sanderson, I am afraid to put my worms outside because worms seem to be on the menu of almost every critter here at The Crazy Half Acre. As far as bokashi, I just threaten to get into it, Ohio Gardener is doing it. I would put more stock in what he has to say on the subject. Although I sometimes remember to spray the diluted lactobacillus on the lilac bush to keep the incidence of powdery mildew down on the cukes and squash. There are many different ways to compost. Trying and finding those that work for you is what is important. The more we learn to compost and recycle the easier we will be on the planet and like nature, we should be shooting for a 100% and anything less with over 7 billion people, it will whatever it is begin to pile up.
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Post  OhioGardener on 1/5/2020, 12:55 pm

@Dan in Ct wrote: Bokashi in my opinion allows people to compost just about all kitchen/food waste including dairy, fats and bones. It is a two step process that is sometimes oversimplified but I am still looking at it as food source in a mid-scale size vermicomposting operation and having the worms devour the second step/product of the bokashi process.

Good points. One of the benefits of Bokashi composting that the term "just about all kitchen/food waste" includes everything but liquids, such as oil, bacon grease, and such. Today, for example, the complete remains of a rotisserie chicken went into the Bokashi bucket with a little more bran. After the full bucket has been sealed and fermented for 2 weeks, I dump it in the compost tumbler with some pine pellets, and it quickly heats to 150ºF. After 2 weeks in the compost tumbler, with it being turned every day, everything but the bones is completely broken down into to rich, black compost. When I sift out the compost, I separate the bones and bury them deep in the garden where they will continue being broken down by the microbes as they add calcium to the soil.  BTW, and interesting thing I have noticed is that most fish bones will completely break down with the Bokashi & compost tumbler, and will no longer be found in the finished compost.

I would love to have a year-round vermicompost operation, and merge it with Bokashi. But, that is unlikely to happen since the better half insists they be kept outside and away from view.  In the spring through fall when I do have a worm bin, I have never tried feeding the Bokashi fermented food to them, just using non-acidic kitchen scraps normally. Might give it a try this year. I don't do as much Bokashi composting in the summer, since the composters are more active then, but I do occasionally do some to get rid of meat scraps, etc., that can't be put in the composter.  I recently purchased two commercial Bokashi system buckets when Lowe's had them on sale, and am using one for the first time - it is much easier to use than my old homemade ones, plus it has a spigot for draining the liquid every couple days.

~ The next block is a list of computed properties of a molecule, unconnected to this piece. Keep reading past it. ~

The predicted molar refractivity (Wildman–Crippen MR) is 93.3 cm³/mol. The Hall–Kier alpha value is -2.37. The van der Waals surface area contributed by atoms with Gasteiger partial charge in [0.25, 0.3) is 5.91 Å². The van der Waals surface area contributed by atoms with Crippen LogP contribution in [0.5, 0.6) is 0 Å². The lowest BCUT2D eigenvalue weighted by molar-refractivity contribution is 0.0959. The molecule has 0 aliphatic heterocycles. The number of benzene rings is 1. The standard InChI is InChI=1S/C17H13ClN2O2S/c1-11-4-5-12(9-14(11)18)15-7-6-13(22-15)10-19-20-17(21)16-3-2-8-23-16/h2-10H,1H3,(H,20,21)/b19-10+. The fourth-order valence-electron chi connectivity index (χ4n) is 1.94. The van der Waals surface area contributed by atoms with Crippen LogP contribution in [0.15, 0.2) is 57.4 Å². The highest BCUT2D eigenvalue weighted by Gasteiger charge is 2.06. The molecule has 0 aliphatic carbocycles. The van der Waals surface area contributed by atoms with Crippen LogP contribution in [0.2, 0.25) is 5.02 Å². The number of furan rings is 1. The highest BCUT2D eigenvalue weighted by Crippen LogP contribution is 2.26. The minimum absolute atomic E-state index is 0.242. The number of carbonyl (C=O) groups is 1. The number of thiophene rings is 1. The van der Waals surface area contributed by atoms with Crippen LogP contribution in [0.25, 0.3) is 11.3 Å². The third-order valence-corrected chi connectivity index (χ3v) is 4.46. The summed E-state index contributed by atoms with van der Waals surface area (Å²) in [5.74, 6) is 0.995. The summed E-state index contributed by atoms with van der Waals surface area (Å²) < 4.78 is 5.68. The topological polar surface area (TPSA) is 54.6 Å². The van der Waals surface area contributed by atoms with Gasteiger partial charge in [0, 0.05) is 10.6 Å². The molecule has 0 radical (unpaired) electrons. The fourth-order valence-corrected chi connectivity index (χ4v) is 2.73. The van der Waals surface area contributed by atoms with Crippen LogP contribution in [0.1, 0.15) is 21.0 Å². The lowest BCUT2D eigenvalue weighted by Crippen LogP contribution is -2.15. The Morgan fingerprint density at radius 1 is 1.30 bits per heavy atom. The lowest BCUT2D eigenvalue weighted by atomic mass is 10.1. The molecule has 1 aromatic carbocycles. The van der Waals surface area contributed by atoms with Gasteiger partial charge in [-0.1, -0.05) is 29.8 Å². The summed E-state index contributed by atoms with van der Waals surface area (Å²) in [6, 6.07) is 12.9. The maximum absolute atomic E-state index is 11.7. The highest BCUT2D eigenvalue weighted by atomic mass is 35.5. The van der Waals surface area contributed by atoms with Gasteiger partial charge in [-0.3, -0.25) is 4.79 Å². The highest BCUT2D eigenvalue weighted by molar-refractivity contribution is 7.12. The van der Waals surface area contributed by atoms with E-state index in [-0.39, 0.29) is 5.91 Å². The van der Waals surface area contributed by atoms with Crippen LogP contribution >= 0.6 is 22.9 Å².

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Post  OhioGardener on 2/1/2020, 4:24 pm

Day before yesterday I emptied one of the Bokashi buckets into the compost tumbler, which was already about half full of juicing pulp from the neighbors. This afternoon I looked out the kitchen window and noticed that there was steam coming out of the vents on the tumbler, and decided I should go look at it since it was only 37ºF outside. I took the compost thermometer with me, and found that the compost was just over 160ºF. The moisture was about right, so I just turned the tumbler a half dozen times to mix everything again until I check it again tomorrow. Apparently those microbes were very busy in that compost! Smile

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Post  OhioGardener on 2/2/2020, 9:58 am

@Dan in Ct wrote: Bokashi in my opinion allows people to compost just about all kitchen/food waste including dairy, fats and bones. It is a two step process that is sometimes oversimplified but I am still looking at it as food source in a mid-scale size vermicomposting operation and having the worms devour the second step/product of the bokashi process. It is part of my having a closed loop that would utilize everything similar to a space station environment and if it can be added into the loop of a natural system, all the better. I believe as gardeners it is best that we know of all ways to compost and any other ways that add nutrients or amendments to our mix. I look upon these as gardening tools to have in our gardening tool bag. The more we know, the better we can grow.

Dan, I found this interesting statement on this subject in an article on using Bokashi:

Bokashi pre-compost can also enhance vermicomposting. Rinse the pre-compost before letting the worms snack on it, though. “You have to rinse the heck out of it because the acid can be so intense,” Newsom says.  Full article at [url=Bokashi pre-compost can also enhance vermicomposting. Rinse the pre-compost before letting the worms snack on it, though. “You have to rinse the heck out of it because the acid can be so intense,” Newsom says.]Bokashi Makes Composting More Flexible[/url]